中国国际医疗器械设计与制造技术展览会(Medtec China)2021

Dedicated to design & manufacturing for medical device

December 7-9 2022 | Suzhou lnternational Expo Centre B1-E1

3 Ways Privacy-Enhancing Technology Will Improve Medical Products Innovation

2022-08-23

While a massive amount of healthcare data is produced every day, comprising nearly 30 percent of all data being created around the world, differing privacy regulations and forms of storage of health data have slowed innovation.

Privacy-enhancing technologies (PET) mathematically enforce privacy for data and algorithms, allowing companies to collaborate around sensitive information without the privacy and legal risks.

During collaboration using PET, data and algorithms are one-way encrypted with no possibility of decryption, thus the information is de-identified, eliminating the risk of patient data ever being re-identified. More effective PET technologies allow for the use of the data and execution of the algorithms in that one-way encrypted state.

Here are three ways that wider adoption of PET stands to improve collaboration in healthcare and medical product manufacturing, and increase innovation:

1. Creating More Accessible Products and Equipment

Quality and design risk often ranks as one of the top challenges for medical device makers.

Will the device fit the average person, and how can designers best determine what is “average?” It's impractical, nearly impossible for most companies, to test every design on thousands of actual people, but it's not impossible to design better products and improve the quality of medical devices by using real patient data including imaging data, health records, and other information.

Historically, the problem is gathering and using that protected data from healthcare partners and others in the broader healthcare industry. At times, the data comes from across borders, requiring compliance with multiple data privacy laws based on industry, location and other features such as content. Healthcare enterprises have just begun to scratch the surface of internationally collaborating using patient data.

2. Ability to Safeguard PHI, PII and Other Protected Data

HIPAA in the U.S. and GDPR in the EU set the requirements for using and safeguarding PHI and PII. When it comes to stewarding patient data, many smaller medical companies have difficulty ensuring compliance when working with partners, sub-contractors and other interested parties. BAAs and expensive third-party risk management programs will never absolve you of penalties, bad press and other repercussions if one of your partners loses, exposes or otherwise mismanages protected data. Even sharing your own protected data internally presents similar challenges.

There is no doubt the effort to protect data while still ensuring the quality and validity of the data is a challenge when it comes to using PHI/PII for making better and higher quality products. For example, the data needed to build a better heart-related, implanted medical device, such as a pacemaker or a defibrillator, might require the hospital’s records of select patients, radiology’s dicom images, pharmacy’s prescription records and other data. This might also include protected but unregulated data such as the intellectual property of the battery subcontractor.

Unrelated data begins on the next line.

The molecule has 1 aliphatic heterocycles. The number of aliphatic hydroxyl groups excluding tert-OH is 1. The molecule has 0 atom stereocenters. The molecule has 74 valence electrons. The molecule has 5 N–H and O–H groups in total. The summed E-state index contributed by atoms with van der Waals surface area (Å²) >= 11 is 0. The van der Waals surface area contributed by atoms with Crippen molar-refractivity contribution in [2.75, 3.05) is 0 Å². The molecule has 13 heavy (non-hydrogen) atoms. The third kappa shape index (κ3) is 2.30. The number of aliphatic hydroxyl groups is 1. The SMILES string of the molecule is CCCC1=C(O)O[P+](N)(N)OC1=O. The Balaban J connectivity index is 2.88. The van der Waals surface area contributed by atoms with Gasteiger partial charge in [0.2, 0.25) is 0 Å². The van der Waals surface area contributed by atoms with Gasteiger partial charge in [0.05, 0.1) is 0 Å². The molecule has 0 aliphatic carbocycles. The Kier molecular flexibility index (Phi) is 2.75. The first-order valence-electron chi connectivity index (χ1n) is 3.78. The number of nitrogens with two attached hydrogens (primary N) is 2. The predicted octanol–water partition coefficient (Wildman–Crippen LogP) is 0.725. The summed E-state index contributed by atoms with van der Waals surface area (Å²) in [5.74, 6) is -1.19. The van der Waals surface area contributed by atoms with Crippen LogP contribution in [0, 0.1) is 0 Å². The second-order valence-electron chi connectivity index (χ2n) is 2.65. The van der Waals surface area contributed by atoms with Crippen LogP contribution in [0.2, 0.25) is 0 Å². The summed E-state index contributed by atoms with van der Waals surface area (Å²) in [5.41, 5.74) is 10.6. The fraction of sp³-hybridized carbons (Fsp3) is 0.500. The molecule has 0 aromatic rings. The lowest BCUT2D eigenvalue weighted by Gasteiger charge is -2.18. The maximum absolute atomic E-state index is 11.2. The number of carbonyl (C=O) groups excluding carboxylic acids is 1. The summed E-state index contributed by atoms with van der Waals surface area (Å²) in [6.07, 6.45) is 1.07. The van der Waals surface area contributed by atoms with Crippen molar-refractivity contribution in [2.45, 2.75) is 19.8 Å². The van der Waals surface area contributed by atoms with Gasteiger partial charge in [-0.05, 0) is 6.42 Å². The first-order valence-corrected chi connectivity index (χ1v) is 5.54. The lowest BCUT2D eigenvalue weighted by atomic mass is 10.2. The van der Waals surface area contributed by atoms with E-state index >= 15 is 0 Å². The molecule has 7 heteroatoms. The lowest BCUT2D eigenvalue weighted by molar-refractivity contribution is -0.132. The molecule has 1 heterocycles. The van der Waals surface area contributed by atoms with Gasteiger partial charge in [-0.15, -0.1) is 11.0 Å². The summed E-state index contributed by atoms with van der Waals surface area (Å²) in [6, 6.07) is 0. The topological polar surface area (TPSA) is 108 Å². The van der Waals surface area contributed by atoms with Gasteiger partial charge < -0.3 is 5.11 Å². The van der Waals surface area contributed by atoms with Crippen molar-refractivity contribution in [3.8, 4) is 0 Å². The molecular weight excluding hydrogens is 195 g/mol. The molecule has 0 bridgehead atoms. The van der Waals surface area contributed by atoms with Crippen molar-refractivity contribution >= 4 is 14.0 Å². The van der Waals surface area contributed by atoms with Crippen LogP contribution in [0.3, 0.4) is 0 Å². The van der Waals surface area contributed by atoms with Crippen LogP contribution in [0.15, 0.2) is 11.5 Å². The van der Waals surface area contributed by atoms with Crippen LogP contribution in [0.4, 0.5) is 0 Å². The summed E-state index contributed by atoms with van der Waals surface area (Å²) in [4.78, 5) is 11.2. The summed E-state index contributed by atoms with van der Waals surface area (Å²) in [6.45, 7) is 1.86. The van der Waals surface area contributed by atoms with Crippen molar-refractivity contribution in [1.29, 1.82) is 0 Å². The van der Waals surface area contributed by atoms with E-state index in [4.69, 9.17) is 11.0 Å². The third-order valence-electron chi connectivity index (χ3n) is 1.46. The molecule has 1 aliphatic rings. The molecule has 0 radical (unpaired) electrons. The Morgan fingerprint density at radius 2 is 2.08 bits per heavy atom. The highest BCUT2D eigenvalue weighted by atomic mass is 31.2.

3. Faster and Cheaper Product Creation and Ongoing Validation

The ability to collaborate quickly and safely with any kind and type of data is key to building better products faster and cheaper. Privacy enhancing technologies help speed the data collaboration processes both technically and with respect to your partner’s data governance and information security requirements. If partners can manage the security and privacy of their own data and guarantee that the users of the data will never get access to PHI/PII or IP, the cost and complexity of data sharing drop while the accuracy and speed of data increases.

PET builds on well understood mathematical principles, such as federated learning and multi-party computation, and compares favorably with other privacy preserving technologies, such as homomorphic encryption, synthetic data and tokenization. These mathematical approaches help guarantee privacy.

Through PET, de-identified source files, like X-Ray image data, become more easily accessible without having to navigate tricky Business Associate Agreements and privacy regulations. More quality data results in more accurate AI models for training medical products, making training quicker and cheaper.

PET also allows for multi-modal collaboration using any type of data, including image, text, voice, video and more, allowing source data from multiple different medical products to be used to better create and train predictive and generalizable AI models. And with less time needed for research and development overall, PET enables manufacturers to create better products and get them into the market faster. Once available to the market, PET allows for seamless, ongoing reporting and analysis for product validation.

Conclusion

For medical product manufacturers and their information-supply chain partners, PET unlocks innovation, speed and faster paths to revenue by allowing analysis and use of real patient data from any partner as well as guarded industry secrets - all while letting everyone keep their data private. Article source: MPO